A Sea of Yellow

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The iconic bright canary yellow of Brazil’s national football jersey is known worldwide and symbolises the country’s revolution. But this was not always the case – before 1950, the team wore plain white shirts. The story of how their uniform changed goes back to the 1950 World Cup, where Brazil was expected to win, only for Uruguay to snatch victory in the final. Interestingly, the man who designed the yellow shirt, Aldyr Garcia Schlee, secretly roots for Brazil’s rivals, Uruguay, and when the teams play, Schlee crosses the border to watch the game in a sky-blue Uruguay jersey. Read full article here

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The Priest in the Arena

The phrase “man in the arena” has been popularized in recent years, but a lesser known, more dangerous archetype is the “priest in the arena”. This figure is responsible for a process called theocratic capture, where an institution surrenders to a cult demanding unaccountable authority, fueled by claims to privileged knowledge. These cults often target powerful institutions and attempt to monopolize conversations with scaremongering tactics and hostile treatment of allies. It is important to identify and stop theocratic capture before it can gain control. Read full article here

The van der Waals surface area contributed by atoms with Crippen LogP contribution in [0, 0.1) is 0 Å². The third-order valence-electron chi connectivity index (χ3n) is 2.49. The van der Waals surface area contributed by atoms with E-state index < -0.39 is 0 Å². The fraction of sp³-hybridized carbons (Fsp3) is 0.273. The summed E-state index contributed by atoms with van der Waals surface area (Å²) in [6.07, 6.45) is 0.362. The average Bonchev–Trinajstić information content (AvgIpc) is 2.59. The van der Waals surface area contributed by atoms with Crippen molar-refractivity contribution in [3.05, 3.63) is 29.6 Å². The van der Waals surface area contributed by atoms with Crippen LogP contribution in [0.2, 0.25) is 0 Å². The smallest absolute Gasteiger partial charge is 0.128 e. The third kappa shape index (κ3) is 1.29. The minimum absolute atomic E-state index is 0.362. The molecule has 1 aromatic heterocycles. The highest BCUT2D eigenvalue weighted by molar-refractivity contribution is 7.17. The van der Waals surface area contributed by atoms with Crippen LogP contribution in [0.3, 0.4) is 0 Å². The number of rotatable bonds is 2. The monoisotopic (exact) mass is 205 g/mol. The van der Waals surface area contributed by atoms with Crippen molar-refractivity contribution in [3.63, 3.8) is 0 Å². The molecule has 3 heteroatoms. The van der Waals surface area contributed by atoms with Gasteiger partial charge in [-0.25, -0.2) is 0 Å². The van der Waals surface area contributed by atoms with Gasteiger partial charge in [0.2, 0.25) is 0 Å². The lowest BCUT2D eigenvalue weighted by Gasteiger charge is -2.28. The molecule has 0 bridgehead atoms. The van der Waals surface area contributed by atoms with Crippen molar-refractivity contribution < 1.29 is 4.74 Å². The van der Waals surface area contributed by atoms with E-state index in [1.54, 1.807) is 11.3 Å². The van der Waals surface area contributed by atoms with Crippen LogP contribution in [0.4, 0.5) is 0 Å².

Maps Distort How We See the World

Maps have a major impact on how we perceive the world, as they often distort reality. One example is the Mercator projection, which can make countries closer to the equator appear smaller than they actually are. Africa is an especially stark example, as it’s much larger than it appears on a map. This distortion can lead to a poor intuition for comparative region sizes, with Brazil being the most short-changed. It’s even big enough that its northernmost point is closer to Canada than its southernmost point! While international maps are chosen for good reasons, they can be deceitful. Read full article here

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